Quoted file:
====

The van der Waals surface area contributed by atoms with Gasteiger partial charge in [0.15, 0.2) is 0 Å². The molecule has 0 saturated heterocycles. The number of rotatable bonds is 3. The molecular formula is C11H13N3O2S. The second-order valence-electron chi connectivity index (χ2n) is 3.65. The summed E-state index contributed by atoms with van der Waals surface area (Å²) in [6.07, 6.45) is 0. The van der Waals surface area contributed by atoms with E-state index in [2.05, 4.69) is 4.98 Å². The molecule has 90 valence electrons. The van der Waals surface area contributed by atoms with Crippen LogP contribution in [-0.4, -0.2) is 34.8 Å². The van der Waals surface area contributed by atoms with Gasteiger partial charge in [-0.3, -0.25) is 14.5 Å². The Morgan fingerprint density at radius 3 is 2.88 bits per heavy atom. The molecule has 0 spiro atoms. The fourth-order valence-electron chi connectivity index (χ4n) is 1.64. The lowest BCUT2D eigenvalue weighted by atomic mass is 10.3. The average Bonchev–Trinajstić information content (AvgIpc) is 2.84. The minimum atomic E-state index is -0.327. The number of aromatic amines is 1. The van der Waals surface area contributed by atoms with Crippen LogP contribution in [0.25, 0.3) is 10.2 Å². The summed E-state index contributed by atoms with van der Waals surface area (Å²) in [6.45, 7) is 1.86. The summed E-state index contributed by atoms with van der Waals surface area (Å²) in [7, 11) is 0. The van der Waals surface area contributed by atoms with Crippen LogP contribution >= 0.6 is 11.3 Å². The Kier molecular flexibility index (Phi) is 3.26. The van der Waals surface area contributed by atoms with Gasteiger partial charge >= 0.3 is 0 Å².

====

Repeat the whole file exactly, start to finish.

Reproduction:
The van der Waals surface area contributed by atoms with Gasteiger partial charge in [0.15, 0.2) is 0 Å². The molecule has 0 saturated heterocycles. The number of rotatable bonds is 3. The molecular formula is C11H13N3O2S. The second-order valence-electron chi connectivity index (χ2n) is 3.65. The summed E-state index contributed by atoms with van der Waals surface area (Å²) in [6.07, 6.45) is 0. The van der Waals surface area contributed by atoms with E-state index in [2.05, 4.69) is 4.98 Å². The molecule has 90 valence electrons. The van der Waals surface area contributed by atoms with Crippen LogP contribution in [-0.4, -0.2) is 34.8 Å². The van der Waals surface area contributed by atoms with Gasteiger partial charge in [-0.3, -0.25) is 14.5 Å². The Morgan fingerprint density at radius 3 is 2.88 bits per heavy atom. The molecule has 0 spiro atoms. The fourth-order valence-electron chi connectivity index (χ4n) is 1.64. The lowest BCUT2D eigenvalue weighted by atomic mass is 10.3. The average Bonchev–Trinajstić information content (AvgIpc) is 2.84. The minimum atomic E-state index is -0.327. The number of aromatic amines is 1. The van der Waals surface area contributed by atoms with Crippen LogP contribution in [0.25, 0.3) is 10.2 Å². The summed E-state index contributed by atoms with van der Waals surface area (Å²) in [6.45, 7) is 1.86. The summed E-state index contributed by atoms with van der Waals surface area (Å²) in [7, 11) is 0. The van der Waals surface area contributed by atoms with Crippen LogP contribution >= 0.6 is 11.3 Å². The Kier molecular flexibility index (Phi) is 3.26. The van der Waals surface area contributed by atoms with Gasteiger partial charge >= 0.3 is 0 Å².